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Dumbarton Oaks Hosts Inaugural Cultural Capital Conference

Posted On July 27, 2022 | 12:12 pm | by alysonw | Permalink
Speakers and attendees considered questions of contemporary philanthropy at cultural institutions

By Lauren Toman 

Conversation with Stanley Katz. From left to right: Yota Batsaki, Stanley Katz, and Tom Cummins.

On June 2 and 3, Dumbarton Oaks held its inaugural conference on philanthropy. “Cultural Capital: Philanthropy in the Arts and Humanities Today” was a unique experience that investigated the salient questions of present-day philanthropy in cultural contexts. Spread out over the two days, eight distinguished speakers from distinct areas provided noteworthy perspectives and concerns on the flourishing area of cultural philanthropy. 

The conference commenced with a keynote address by Stanley Katz, president emeritus of the American Council of Learned Societies. As a specialist on philanthropy and nonprofits, Katz began his lecture on the current state of philanthropy in the United States and its impact on society. This initial talk ignited conversations pertaining to philanthropy and set the stage for the eventful second day of the conference that went in-depth on multiple facets and issues on the subject.

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Keynote address by Stanley Katz

The following day began with discussions centered on philanthropic giving in the United States. Jeffrey Rosen, president and CEO of the National Constitution Center, opened the conversations by introducing the importance of cultural institutions by way of using his organization, the National Constitutional Center, to talk about addressing the polarization in civil society through civic education. Continuing in the theme of the value of cultural institutions and philanthropy in America, Amanda Moniz shared her experience as the first curator of philanthropy at the Smithsonian Museum of American History. Moniz expressed why philanthropy is critical to understanding the history and social formation of this country as well as the significance to collecting and displaying philanthropic objects.

Benjamin Soskis, senior research associate at the Urban Institute’s Center on Nonprofits and Philanthropy, and John Wetenhall, founding director of the George Washington University Museum, then spoke to reveal some of the complications around donors’ gifts to museums. Soskis examined how museums respond to the legacy of the philanthropy of the Sackler family, which bought social capital that overshadows the opioid epidemic caused by their business practices. Wetenhall described museum governance and the challenges sometimes brought on by pressures from a donor’s vision and desires for the institution.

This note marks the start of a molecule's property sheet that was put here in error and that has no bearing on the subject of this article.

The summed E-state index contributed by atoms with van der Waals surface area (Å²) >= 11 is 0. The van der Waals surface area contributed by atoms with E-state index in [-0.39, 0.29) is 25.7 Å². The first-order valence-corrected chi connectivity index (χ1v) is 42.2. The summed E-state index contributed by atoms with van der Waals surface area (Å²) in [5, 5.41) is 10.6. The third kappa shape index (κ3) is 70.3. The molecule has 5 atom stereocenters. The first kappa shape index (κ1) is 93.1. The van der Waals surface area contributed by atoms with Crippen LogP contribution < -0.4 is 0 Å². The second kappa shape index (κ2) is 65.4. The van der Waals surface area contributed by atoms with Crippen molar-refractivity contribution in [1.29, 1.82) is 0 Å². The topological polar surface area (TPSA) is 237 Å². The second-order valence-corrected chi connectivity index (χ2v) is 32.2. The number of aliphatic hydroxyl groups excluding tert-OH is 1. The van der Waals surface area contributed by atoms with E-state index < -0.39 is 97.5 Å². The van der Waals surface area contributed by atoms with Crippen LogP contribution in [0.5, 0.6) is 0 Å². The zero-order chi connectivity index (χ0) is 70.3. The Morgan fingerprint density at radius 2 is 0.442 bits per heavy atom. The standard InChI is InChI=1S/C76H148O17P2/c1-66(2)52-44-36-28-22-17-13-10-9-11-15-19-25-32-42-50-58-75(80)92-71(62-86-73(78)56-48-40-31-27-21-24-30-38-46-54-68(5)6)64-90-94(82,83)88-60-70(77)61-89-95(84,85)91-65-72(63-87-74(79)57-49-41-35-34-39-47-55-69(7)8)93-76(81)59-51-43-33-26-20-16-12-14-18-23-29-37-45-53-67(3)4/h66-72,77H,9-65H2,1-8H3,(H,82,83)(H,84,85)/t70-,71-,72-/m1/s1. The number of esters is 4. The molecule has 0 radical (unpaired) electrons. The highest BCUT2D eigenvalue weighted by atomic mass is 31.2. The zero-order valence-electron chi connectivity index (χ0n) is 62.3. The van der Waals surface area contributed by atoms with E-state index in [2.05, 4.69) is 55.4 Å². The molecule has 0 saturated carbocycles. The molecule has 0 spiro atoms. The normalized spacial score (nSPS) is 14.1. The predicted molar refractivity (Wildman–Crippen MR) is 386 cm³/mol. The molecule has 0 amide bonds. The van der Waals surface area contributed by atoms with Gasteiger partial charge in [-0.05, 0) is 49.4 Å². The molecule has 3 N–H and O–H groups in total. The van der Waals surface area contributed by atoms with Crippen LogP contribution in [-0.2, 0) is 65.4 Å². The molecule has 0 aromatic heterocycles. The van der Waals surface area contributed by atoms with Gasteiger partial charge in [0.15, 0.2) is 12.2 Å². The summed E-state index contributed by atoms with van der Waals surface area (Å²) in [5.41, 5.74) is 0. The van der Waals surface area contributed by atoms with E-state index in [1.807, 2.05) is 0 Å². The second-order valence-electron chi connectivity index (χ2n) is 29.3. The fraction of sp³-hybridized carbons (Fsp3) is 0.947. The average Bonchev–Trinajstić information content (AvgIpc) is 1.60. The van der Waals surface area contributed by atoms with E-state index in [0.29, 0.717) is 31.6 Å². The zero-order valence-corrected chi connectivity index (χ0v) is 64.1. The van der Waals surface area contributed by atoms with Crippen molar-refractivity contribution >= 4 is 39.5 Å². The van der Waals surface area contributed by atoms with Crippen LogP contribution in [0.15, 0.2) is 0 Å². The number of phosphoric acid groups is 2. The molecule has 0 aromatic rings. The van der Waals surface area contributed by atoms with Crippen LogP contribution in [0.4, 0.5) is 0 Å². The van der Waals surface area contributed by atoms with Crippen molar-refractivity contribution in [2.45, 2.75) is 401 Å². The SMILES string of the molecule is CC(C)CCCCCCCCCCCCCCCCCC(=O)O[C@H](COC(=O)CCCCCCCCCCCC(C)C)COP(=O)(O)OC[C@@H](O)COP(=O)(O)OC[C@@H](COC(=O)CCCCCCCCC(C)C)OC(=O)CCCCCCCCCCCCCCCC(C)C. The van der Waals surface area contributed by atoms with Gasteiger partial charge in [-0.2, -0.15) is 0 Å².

The final three talks broached the idea of the impact and influence of philanthropy. Francie Ostrower, professor at the University of Texas at Austin, shared her research on audience sustainability in performing arts organizations that explored the community value of these institutions and their efforts to change to become more inclusive and diverse. Following Ostrower, Kathleen D. McCarthy, professor of history at the Graduate Center, CUNY, spoke on the role of women in philanthropy, which often gets overlooked but is essential to the development of charitable giving in the United States. Concluding the conference was Patricia A. Banks, professor in the department of sociology and anthropology at Mount Holyoke College, who reflected on corporate giving to Black organizations. She investigated the motivations behind this giving to reveal that some corporations use their philanthropic gifts as ways to promote a cultural capital that she has named “diversity capital” to better their image in society.

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Back row (from left to right): John Wetenhall, Allison Janos, and Benjamin Soskis. Front row (from left to right): Yota Batsaki, Tom Cummins, Stanley Katz, and Amanda Moniz.

As the conference wrapped up, audience members walked away contemplating and critically examining cultural philanthropy. In response to the conversations, David Odo, director of academic and public programming at the Harvard Art Museums, who was in attendance, commented that “the conference provided extremely useful history for cultural philanthropy, which was enormously helpful in understanding current conditions.” He was particularly interested to hear a number of speakers analyze contemporary cases, which “will be very instructive for those of us concerned with supporting cultural institutions in an ethical and sustainable manner.” Similarly, Eurydice Georganteli, lecturer in Harvard’s history of art and architecture department, noted that through the “thought-provoking and inspirational talks by cultural industry leaders reminded me why humanities and the arts matter now more than ever.” She continued, “Are the leaders of today and the future ready to embrace cultural philanthropy? This conference showed there is a path ahead.”  

Although the conference has come to an end, Dumbarton Oaks continues to engage in conversations pertaining to cultural philanthropy. To learn more about cultural philanthropy in and around Washington, DC, visit our Mapping Cultural Philanthropy digital resource. 

Lauren Toman is the postgraduate cultural philanthropy fellow.